Monday, January 09, 2023

"ASSHOLES LIVE FOREVER" Fails to Function as a Trademark, Says TTAB

Despite the Supreme Court's ruling in Iancu v. Brunetti, deeming the "scandalous and immoral" provision of Section 2(a) unconstitutional, your run-of-the mill obscenities are going to face a difficult hurdle to registration: failure-to-function. Mr. Brunetti himself found that out last year when his attempt to register "FUCK" failed to clear that hurdle. [TTABlogged here]. Kirill's Big Brain, LLC met the same fate in its attempt to register ASSHOLES LIVE FOREVER for a potpourri of goods in 14 classes, including air fragrance preparations, jewelry, clothing, and bath mats. The evidence submitted by Examining Attorney Jacob Vigil showed "wide-spread third-party use of the proposed mark generally as an expression and in an ornamental manner on goods the same as and similar to those identified in the involved application." In re Kirill’s Big Brain, LLC, Serial No. 90033810 (January 6, 2023) [not precedential] (Opinion by Judge Christen M. English).

Relying on a string of TTAB precedents, the Board observed that informational matter fails to function as a trademark if it comprises a common term or phrase that consumers are accustomed to see in use by various sources to convey ordinary, familiar, or generally understood concepts or sentiments, rather than serving as a source indicator. The key question is, of course, how the consumer perceives the proposed mark.

The Examining Attorney provided more than 30 examples of third-party use of the phrase ASSHOLES LIVE FOREVER on such items as clothing, home décor, stickers, cell phone cases, drinking glasses, bottles, and mugs. The record also included use of the phrase other than in connection with goods included in the subject application: for example, media articles, social media posts, and podcasts.

Applicant Kirill's challenged the very nature of the failure-to-function refusal, contending that it is "paying the price for an unintended but arguably unfair overzealous application of flawed analysis." The Board, however, rejected the argument that the failure-to-function refusal is arbitrary or unfair. As it recently explained in the "FUCK" case:

[T]he Trademark Act does not specifically articulate “failure to function” in haec verba as a ground for refusal of a proposed mark. However, . . .  the starting point for registration is the statutory definition of a trademark. A word that fails to distinguish goods or services does not meet the statutory definition of a trademark, and thus cannot be registered. 15 U.S.C. §§ 1051, 1127. . . . Like genericness, “failure to function” finds its statutory basis in Section 45’s definition of a trademark. And, an entire body of law — starting over 60 years ago with the Court of Customs and Patent Appeals decision in Standard Oil — has developed that provides guidance on how Trademark Act Section 45’s definition of “trademark” applies to merely informational matter, including widely-used commonplace terms and expressions. That body of law recognizes that such terms and expressions are usually taken by consumers at their ordinary meaning and are not perceived as identifying and distinguishing one party’s goods from those of others or indicating their source.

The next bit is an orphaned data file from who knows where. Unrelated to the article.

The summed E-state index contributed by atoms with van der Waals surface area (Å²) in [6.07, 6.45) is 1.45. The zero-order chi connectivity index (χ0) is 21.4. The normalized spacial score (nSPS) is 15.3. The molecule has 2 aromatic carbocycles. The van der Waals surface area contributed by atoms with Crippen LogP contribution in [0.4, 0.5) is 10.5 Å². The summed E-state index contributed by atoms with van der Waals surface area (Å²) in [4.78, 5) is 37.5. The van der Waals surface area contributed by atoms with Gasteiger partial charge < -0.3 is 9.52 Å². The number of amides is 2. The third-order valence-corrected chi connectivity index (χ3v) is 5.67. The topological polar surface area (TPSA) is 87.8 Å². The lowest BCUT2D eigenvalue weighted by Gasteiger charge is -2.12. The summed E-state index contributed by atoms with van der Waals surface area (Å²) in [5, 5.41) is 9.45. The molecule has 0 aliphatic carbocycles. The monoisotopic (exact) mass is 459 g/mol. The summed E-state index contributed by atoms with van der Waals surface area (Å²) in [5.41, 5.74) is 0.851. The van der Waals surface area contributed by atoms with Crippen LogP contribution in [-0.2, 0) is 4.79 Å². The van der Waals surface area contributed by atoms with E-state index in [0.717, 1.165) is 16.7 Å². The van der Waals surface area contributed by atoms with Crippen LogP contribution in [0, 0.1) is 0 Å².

Turning to the substance of the refusal, the Board observed that Kirill's prominently displays the proposed mark as an "adornment on many of the identified goods. "The placement, size, and dominance of the expression ASSHOLES LIVE FOREVER on Applicant’s goods is consistent with conveying a common sentiment rather than signifying a brand or indicating a source." The Board acknowledged that Kirill's uses the phrase in a trademark manner on some of its specimens of use, but that alone does not negate the failure-to-function refusal.

The Board concluded that the Examining Attorney established "a reasonable predicate, i.e., a prima facie case, that ASSHOLES LIVE FOREVER is a widely used message that consumers are accustomed to seeing displayed in a non-source identifying manner on a number of different goods such that the proposed mark fails to serve a source-identifying function for Applicant’s goods."

Skirill's argued that the refusal is improper because ASSHOLES LIVE FOREVER does not convey information, but the Board pointed out that "merely informational matter" includes 'widely-used common place terms and expressions' regardless of the specific nature of the message conveyed." "[W]idespread use of a term or phrase may be enough to render it incapable of functioning as a trademark, regardless of the type of message."

Skirill's further argued that the third-party uses are irrelevant because they post-date its first use of the mark, and thus those uses constitute infringement of Skirill's mark. The Board, however, found Skirill's evidence to be insufficient: "we find that Applicant has not proven that it made prominent use of its mark before the third-party uses arose such that we can conclude the third-parties are infringers and did not independently adopt the use of 'assholes live forever' or adopted the phrase to tread on any trademark rights of Applicant." Moreover, there was no evidence that Skirill's made any effort to police its purported mark. "Without such evidence, we must presume that the third party uses are still in the marketplace and are part of the environment in which relevant consumers will encounter Applicant’s mark."